- Look below for updated ISS viewing times
- Comet C/2022 E3 (ZTF) visible through beginning of February
- Bright Meteor spotted over Oklahoma
FOX23 Sky Watch provides weekly updates on what you can see in the night skies over Green Country. Certified Meteorologist Laura Mock lets you know when and where to look and how to best see some of the night sky’s best shows. Information about International Space Stations viewing times, the best meteor showers, spotting planets, or when the moon will be big and bright. Look below for details on night sky events coming up.
Bright Meteor over Oklahoma January 20
If you have any videos of the meteor, share them here: https://www.fox23.com/uploadpictures/
Bright Fireball was spotted around 3:38AM Friday morning. Several people reported hearing a loud boom as the meteor entered the atmosphere over Wagoner County. The loud noise came a few minutes after visible streak in the sky.
Green Meteor close to Earth
Comet ZTF was discovered last March and will be traveling close to Earth late Janurary thorugh early February. Reports indicate the comet is getting brighter and could be visible to the naked eye. When looking for a comet, don’t expect a super bright spot, it will look fuzzy and faint. The best time to see the comet will be in the early morning hours, this is when it will be highest in the sky. Binoculars and telescope will help you see the comet better. Look at the image below for a good idea of where it will be the rest of the month.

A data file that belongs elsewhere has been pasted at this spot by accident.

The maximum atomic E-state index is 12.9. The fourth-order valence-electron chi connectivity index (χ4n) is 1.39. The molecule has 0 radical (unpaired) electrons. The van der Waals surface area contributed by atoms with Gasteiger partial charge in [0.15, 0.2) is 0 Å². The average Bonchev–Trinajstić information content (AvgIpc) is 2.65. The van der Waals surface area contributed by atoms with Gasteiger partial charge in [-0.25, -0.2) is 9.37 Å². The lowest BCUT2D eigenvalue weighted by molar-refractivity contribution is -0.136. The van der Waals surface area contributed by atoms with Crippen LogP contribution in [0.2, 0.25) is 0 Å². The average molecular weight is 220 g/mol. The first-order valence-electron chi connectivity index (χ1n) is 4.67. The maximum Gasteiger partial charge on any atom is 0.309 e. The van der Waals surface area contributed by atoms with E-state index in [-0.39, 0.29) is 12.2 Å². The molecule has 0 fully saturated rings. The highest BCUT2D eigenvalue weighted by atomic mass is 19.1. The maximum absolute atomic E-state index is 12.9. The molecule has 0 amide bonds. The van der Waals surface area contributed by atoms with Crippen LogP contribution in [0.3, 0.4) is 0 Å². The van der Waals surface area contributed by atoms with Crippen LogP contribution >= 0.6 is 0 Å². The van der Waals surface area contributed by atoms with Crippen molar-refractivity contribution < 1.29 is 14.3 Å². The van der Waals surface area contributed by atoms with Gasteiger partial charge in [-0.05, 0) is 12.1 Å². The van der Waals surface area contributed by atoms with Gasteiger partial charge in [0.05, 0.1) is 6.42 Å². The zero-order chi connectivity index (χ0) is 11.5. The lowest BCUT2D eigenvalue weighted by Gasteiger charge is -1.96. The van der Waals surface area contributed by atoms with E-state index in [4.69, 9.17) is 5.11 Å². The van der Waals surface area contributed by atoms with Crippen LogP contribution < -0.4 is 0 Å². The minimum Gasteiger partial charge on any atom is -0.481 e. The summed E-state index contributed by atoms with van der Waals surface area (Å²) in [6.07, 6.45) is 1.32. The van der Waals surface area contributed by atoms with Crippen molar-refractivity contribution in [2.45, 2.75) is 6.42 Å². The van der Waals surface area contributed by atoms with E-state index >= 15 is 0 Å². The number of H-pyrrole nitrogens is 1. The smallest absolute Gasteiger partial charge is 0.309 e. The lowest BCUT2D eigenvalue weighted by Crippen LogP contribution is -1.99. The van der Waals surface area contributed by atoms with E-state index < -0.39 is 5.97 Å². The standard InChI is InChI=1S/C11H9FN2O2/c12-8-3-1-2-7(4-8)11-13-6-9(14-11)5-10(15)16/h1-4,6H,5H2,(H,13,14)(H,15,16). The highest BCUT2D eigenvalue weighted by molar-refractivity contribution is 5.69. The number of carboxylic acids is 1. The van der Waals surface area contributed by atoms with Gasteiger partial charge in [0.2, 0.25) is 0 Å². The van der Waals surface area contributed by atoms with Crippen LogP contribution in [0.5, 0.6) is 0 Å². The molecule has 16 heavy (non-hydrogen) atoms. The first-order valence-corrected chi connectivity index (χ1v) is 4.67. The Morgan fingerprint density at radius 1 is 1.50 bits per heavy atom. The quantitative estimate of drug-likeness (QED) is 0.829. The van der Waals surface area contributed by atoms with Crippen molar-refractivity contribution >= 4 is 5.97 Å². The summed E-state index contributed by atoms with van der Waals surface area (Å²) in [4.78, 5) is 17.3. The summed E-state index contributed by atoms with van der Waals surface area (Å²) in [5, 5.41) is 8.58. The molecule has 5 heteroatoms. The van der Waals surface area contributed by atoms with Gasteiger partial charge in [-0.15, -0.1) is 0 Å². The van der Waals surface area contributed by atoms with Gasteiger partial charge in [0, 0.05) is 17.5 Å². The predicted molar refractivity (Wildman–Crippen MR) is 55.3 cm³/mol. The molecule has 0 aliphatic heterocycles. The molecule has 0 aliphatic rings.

International Space Station times
(ISS viewings lower than 25° or visible less than 2 min not included)
- Wednesday, February 1, Time: 7:19 PM, Visible: 3 minutes, Max Height: 47°, appears: northwest, disappears: north
- Thursday, February 2, Time: 6:31 PM, Visible: 6 minutes, Max Height: 29°, appears: northwest, disappears: east
- Friday, February 3, Time: 7:19 PM, Visible: 5 minutes, Max Height: 48°, appears: northwest, disappears: southeast
- Saturday, February 4, Time: 6:31 PM, Visible: 7 minutes, Max Height: 87°, appears: northwest, disappears: southeast
- Monday, February 6, Time: 6:32 PM, Visible: 6 minutes, Max Height: 27°, appears: northwest, disappears: south
The International Space Station will look like a bright star. Its brightness will be constant, not twinkling. Even though it will look like a star, it will be moving steadily across the sky. A max height is given with each ISS viewing opportunity. It’s given in degrees of the sky from the horizon. Directly overhead is 90° and right at the horizon is 0°.
- First Quarter: Saturday, January 28
- Full Moon: Sunday, February 5
- Third Quarter: Monday, February 13
- New Moon: Monday, February 20
Moon and Planet meet-ups
- January 30: Moon & Mars
When watching a meteor shower, check the moon phase, moonrise/set times and don’t forget to be patient. The best way to watch is to get away from city lights and light pollution. The less light the more likely you are to see more meteors. Lay back and look up into the sky. Most meteors originate from the constellation the shower is named after, radiating outward. This means meteors can be anywhere in the sky. Try not to look at one spot in particular, just keep your eyes open to as much of the sky as possible.
Lyrids: Peak April 22
Follow the FOX23 Severe Weather team on Facebook. Click on their photos to link to their individual Facebook pages.
Cox Media Group